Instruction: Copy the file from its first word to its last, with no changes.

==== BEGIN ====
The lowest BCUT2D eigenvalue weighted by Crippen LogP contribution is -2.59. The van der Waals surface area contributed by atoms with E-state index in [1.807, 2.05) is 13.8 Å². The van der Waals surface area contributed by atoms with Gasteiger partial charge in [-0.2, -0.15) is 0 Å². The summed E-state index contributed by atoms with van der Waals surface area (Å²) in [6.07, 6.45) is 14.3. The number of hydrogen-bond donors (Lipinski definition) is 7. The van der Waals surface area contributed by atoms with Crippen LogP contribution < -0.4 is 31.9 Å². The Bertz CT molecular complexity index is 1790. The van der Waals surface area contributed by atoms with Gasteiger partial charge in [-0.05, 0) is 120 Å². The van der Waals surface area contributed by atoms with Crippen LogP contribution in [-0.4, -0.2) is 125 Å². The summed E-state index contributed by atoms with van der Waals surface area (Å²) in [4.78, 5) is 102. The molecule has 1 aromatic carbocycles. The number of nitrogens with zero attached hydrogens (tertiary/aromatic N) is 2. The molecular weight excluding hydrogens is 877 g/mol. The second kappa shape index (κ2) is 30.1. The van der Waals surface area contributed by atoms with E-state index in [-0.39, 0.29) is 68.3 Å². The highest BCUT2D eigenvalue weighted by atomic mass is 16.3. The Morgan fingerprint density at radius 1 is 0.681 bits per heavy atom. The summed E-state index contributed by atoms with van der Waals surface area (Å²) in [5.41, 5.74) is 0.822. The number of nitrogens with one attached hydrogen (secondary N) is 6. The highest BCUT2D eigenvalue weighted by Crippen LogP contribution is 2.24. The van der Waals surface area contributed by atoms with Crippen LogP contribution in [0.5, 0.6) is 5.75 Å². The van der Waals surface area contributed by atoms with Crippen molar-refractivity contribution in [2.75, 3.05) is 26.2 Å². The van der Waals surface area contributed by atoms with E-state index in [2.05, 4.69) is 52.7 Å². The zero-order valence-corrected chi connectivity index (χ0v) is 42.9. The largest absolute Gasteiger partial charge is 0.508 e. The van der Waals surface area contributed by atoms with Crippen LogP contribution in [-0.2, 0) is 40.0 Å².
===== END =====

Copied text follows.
The lowest BCUT2D eigenvalue weighted by Crippen LogP contribution is -2.59. The van der Waals surface area contributed by atoms with E-state index in [1.807, 2.05) is 13.8 Å². The van der Waals surface area contributed by atoms with Gasteiger partial charge in [-0.2, -0.15) is 0 Å². The summed E-state index contributed by atoms with van der Waals surface area (Å²) in [6.07, 6.45) is 14.3. The number of hydrogen-bond donors (Lipinski definition) is 7. The van der Waals surface area contributed by atoms with Crippen LogP contribution < -0.4 is 31.9 Å². The Bertz CT molecular complexity index is 1790. The van der Waals surface area contributed by atoms with Gasteiger partial charge in [-0.05, 0) is 120 Å². The van der Waals surface area contributed by atoms with Crippen LogP contribution in [-0.4, -0.2) is 125 Å². The summed E-state index contributed by atoms with van der Waals surface area (Å²) in [4.78, 5) is 102. The molecule has 1 aromatic carbocycles. The number of nitrogens with zero attached hydrogens (tertiary/aromatic N) is 2. The molecular weight excluding hydrogens is 877 g/mol. The second kappa shape index (κ2) is 30.1. The van der Waals surface area contributed by atoms with E-state index in [-0.39, 0.29) is 68.3 Å². The highest BCUT2D eigenvalue weighted by atomic mass is 16.3. The Morgan fingerprint density at radius 1 is 0.681 bits per heavy atom. The summed E-state index contributed by atoms with van der Waals surface area (Å²) in [5.41, 5.74) is 0.822. The number of nitrogens with one attached hydrogen (secondary N) is 6. The highest BCUT2D eigenvalue weighted by Crippen LogP contribution is 2.24. The van der Waals surface area contributed by atoms with Crippen LogP contribution in [0.5, 0.6) is 5.75 Å². The van der Waals surface area contributed by atoms with Crippen molar-refractivity contribution in [2.75, 3.05) is 26.2 Å². The van der Waals surface area contributed by atoms with E-state index in [2.05, 4.69) is 52.7 Å². The zero-order valence-corrected chi connectivity index (χ0v) is 42.9. The largest absolute Gasteiger partial charge is 0.508 e. The van der Waals surface area contributed by atoms with Crippen LogP contribution in [-0.2, 0) is 40.0 Å².